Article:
Nanotechnology in pulmonary drug delivery: Compressible proliposome formulations for nebulization

Khan, Iftikhar (2015) Nanotechnology in pulmonary drug delivery: Compressible proliposome formulations for nebulization. Doctoral thesis, University of Central Lancashire.

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Liposomes are promising carriers for the encapsulation of drug molecules and subsequent delivery to the respiratory tract. The advantages of liposomes as carriers have been widely reported in literature, there are however associated disadvantages such as stability issues when suspended in aqueous media. This has been remedied partially by proliposome formulations (i.e. dry formulation of lipid with carbohydrate carrier). The aim of this work was to develop a novel solid dosage form of "proliposome tablets" (a precursor of liposomes), entrapping beclometasone dipropionate (BDP) as a model hydrophobic drug for the treatment or prophylaxis of asthma.
A novel proliposome formulation method was developed in this study called the "Slurry" method, which is readily scalable to an industrial level. Soya Phosphatidylcholine (SPC) was utilised as the phospholipid component in combination cholesterol, in addition to four carbohydrate carriers (i.e. Lactose monohydrate (LMH), sucrose, sorbitol and D-mannitol), in three formulation ratios (i.e. 1:5, 1:10 and 1:15 w/w lipid to carrier) for the preparation of proliposome powders and tablets. Two dispersion media; deionised water (DW) or deuterium oxide (D2O) were used to generate liposomes from the formulated powders and tablets. Transmission Electron Microscopy studies confirmed that the generated liposomes from the proliposome formulations were multivesicular liposomes. In literature, the entrapment efficiency values in DW are recorded to be in excess of 80%. Using D2O, a novel separation method was developed, through which the entrapment efficiency of BDP in the generated liposomes was found to be in the range of 19.69 - 61.91%, showing great disparity in entrapment efficiency when compared to entrapment in DW. BDP entrapment efficiency was found in the following order of carriers used: Sorbitol > Sucrose > D-mannitol > LMH.
D-mannitol and sorbitol-based powder formulations were assessed in terms of flowability via tapped density (17.81 + 4.46%) and angle of repose (25.62 + 1.08°), classifying sorbitol as possessing good to excellent flowability. Upon tableting of sorbitol and D-mannitol, formulations at lipid to carrier ratios of 1:10 and 1:15 w/w; were viably compressible into tablets. Furthermore, sorbitol-based tablets at a ratio of 1:15 w/w were observed to be the only carrier-based formulation, using the automated function of the Minipress tablet machine (20 + 2 tablets/minute with a compression force of 3.00 - 4.50 kN). The manufactured tablets were tested in accordance with British and US Pharmacopeial standards. Nebulization studies of formulated proliposome powders and tablets (Sorbitol and D-mannitol-based) were conducted to identify the most efficient formulation for pulmonary delivery. Tablets manufactured from sorbitol-based proliposome powders (1:15 w/w ratio) offered the shortest nebulization and sputtering times (24.18 + 0.16 and 2.42 + 0.54 minutes), with a high output rate (180.20 + 0.31 mg/minute). Liposome size for the 1:15 w/w lipid to carrier ratio, prior to nebulization, for sorbitol tablets was 5.85 + 0.86 µm. Moreover, this size was smaller than the liposomes found in the nebulizer reservoir i.e. (10.38 + 1.11 µm). Based on entrapment efficiency, tableting and nebulization studies, sorbitol-based proliposome formulations at the 1:15 w/w lipid to carrier ratio; a six-month stability study was carried out under various conditions (Room, Fridge and Hot temperature i.e. 22 + 1°C, 6 + 1°C and 40 + 1°C), and testing (size, charge, entrapment efficiency and a set of quality control tests) at monthly intervals. Liposome size increased dramatically from the control sample size (5.9 + 0.7 µm), to (9.19 + 0.81 µm) at 40°C on month six. The entrapment efficiency dropped significantly at 40°C decreasing from 57.43 + 9.12% (control tablets) to 32.56 + 5.47% at the sixth month of Hot temperature storage. This was posed to be due to degradation of the lipid under high temperature.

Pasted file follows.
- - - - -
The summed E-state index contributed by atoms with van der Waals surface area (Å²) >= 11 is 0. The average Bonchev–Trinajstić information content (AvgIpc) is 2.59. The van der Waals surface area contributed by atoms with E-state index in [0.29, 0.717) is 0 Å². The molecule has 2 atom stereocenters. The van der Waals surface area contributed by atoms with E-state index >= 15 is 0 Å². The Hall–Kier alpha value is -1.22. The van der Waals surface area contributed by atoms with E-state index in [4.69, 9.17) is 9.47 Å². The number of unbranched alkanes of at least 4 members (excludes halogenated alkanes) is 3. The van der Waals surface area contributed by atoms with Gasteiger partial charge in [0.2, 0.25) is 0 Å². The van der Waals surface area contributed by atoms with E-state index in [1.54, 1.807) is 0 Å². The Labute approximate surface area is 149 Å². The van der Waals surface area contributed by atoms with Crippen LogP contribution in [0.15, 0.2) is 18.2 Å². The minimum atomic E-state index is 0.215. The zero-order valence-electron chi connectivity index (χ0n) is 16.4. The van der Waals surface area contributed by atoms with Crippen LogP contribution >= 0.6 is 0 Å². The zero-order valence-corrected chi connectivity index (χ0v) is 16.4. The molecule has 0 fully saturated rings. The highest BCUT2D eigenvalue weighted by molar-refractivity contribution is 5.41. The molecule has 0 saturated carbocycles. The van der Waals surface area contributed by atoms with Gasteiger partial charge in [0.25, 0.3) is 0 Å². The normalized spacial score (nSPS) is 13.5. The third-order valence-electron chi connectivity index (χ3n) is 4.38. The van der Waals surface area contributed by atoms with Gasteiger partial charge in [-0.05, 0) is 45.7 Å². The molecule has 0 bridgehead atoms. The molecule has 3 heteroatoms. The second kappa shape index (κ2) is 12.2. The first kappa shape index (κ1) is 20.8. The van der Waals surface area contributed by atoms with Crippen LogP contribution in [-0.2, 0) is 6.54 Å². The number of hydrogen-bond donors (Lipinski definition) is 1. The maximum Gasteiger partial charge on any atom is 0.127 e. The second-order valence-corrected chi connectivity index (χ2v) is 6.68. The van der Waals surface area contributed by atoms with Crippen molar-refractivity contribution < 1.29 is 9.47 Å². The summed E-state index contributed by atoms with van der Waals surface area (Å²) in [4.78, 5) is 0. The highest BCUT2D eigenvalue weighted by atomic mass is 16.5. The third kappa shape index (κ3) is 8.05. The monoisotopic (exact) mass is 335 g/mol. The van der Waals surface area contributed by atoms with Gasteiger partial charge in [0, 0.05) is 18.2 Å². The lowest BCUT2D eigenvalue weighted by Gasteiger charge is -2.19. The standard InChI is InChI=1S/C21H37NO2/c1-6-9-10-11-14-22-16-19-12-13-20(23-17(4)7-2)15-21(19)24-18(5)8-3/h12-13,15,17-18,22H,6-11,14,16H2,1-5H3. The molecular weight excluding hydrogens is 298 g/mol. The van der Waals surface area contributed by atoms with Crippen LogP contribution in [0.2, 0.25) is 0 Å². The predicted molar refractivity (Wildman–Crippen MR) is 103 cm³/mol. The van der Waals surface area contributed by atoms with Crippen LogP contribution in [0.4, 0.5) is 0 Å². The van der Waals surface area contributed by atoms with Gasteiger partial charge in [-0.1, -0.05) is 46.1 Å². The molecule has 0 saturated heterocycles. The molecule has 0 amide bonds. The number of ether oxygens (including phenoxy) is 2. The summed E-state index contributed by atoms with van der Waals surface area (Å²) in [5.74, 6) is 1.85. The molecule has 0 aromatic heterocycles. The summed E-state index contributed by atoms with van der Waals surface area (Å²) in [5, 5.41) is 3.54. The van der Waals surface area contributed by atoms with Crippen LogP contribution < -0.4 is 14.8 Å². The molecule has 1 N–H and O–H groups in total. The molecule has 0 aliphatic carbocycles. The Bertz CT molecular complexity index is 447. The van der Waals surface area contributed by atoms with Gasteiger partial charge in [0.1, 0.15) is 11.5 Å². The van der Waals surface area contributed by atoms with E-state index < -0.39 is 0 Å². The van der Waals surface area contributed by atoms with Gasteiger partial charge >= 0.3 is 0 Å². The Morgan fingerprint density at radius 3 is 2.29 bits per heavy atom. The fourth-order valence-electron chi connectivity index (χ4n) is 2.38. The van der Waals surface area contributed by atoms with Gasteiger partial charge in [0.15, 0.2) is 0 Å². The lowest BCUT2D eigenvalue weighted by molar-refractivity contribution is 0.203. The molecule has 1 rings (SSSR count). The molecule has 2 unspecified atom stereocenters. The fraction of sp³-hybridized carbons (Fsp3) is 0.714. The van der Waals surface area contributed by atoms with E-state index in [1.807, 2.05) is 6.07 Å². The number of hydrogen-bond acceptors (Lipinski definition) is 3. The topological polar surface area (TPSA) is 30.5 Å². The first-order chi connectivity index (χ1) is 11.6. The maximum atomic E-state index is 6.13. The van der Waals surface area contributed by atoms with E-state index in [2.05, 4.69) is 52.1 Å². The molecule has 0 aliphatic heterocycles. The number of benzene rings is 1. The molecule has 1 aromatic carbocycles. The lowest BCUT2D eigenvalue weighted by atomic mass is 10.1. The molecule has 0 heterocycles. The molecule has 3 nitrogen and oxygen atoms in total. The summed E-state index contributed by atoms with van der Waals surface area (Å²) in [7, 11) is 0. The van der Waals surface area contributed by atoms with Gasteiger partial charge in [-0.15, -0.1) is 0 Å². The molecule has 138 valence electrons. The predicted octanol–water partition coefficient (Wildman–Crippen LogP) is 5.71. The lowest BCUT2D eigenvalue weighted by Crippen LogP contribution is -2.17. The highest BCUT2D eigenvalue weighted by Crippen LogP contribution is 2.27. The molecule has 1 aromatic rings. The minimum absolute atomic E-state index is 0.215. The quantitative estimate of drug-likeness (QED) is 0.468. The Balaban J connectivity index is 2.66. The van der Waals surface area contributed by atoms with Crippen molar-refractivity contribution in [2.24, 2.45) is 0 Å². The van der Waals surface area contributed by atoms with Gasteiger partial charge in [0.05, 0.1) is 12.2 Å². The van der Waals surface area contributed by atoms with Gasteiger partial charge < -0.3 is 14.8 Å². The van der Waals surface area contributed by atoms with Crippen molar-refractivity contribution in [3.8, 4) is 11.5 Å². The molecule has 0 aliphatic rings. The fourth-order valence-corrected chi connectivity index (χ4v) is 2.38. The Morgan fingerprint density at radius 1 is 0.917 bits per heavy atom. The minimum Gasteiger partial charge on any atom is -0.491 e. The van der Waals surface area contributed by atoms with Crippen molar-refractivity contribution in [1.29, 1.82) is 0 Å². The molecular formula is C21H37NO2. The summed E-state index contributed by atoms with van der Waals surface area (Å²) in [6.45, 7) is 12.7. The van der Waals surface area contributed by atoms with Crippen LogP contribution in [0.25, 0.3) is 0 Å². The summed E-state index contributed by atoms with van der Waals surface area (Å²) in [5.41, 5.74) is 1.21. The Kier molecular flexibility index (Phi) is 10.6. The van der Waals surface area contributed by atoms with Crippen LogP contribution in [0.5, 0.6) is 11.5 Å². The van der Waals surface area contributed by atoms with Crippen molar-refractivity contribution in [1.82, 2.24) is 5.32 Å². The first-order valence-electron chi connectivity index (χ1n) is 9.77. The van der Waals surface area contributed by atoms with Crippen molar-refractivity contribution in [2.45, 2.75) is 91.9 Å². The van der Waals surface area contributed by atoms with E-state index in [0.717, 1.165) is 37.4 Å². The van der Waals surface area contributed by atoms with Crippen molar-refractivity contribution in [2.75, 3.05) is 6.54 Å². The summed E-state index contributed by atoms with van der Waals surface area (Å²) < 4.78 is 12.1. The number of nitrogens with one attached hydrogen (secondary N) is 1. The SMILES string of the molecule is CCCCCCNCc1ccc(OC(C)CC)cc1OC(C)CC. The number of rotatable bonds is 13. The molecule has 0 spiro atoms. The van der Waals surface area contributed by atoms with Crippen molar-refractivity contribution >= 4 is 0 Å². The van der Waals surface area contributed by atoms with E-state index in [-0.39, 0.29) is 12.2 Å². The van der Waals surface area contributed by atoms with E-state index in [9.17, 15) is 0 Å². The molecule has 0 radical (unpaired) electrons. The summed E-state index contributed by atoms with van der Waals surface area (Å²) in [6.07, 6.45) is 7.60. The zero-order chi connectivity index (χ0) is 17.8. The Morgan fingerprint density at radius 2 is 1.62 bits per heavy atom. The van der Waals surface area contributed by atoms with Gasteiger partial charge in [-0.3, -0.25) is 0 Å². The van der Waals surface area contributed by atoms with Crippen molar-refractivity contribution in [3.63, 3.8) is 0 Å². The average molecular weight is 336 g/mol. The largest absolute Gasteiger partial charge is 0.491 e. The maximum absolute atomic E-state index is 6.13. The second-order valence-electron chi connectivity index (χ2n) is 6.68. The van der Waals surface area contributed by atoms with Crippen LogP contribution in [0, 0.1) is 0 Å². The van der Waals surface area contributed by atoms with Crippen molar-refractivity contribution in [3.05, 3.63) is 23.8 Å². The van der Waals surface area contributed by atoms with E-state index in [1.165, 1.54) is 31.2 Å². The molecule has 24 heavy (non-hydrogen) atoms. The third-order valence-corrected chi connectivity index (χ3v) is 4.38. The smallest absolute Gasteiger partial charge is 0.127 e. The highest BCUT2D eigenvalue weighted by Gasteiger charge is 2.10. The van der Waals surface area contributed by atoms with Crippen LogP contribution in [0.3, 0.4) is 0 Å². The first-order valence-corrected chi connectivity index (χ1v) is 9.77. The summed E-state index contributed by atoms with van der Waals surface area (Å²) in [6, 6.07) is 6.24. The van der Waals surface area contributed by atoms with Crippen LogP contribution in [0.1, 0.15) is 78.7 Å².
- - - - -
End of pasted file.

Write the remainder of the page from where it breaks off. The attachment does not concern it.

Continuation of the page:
These research findings established sorbitol-based proliposome formulations (in a 1:15 w/w lipid to carrier ratio) to be the most appropriate for tableting on an industrial scale. Proliposome formulation and entrapment efficiency studies identified a novel method of liposome separation and proliposome manufacture. Nebulization and stability studies indicated that proliposome tablets are a viable option for pulmonary drug delivery eliciting high stability when sorbitol was used carbohydrate carrier in proliposome.

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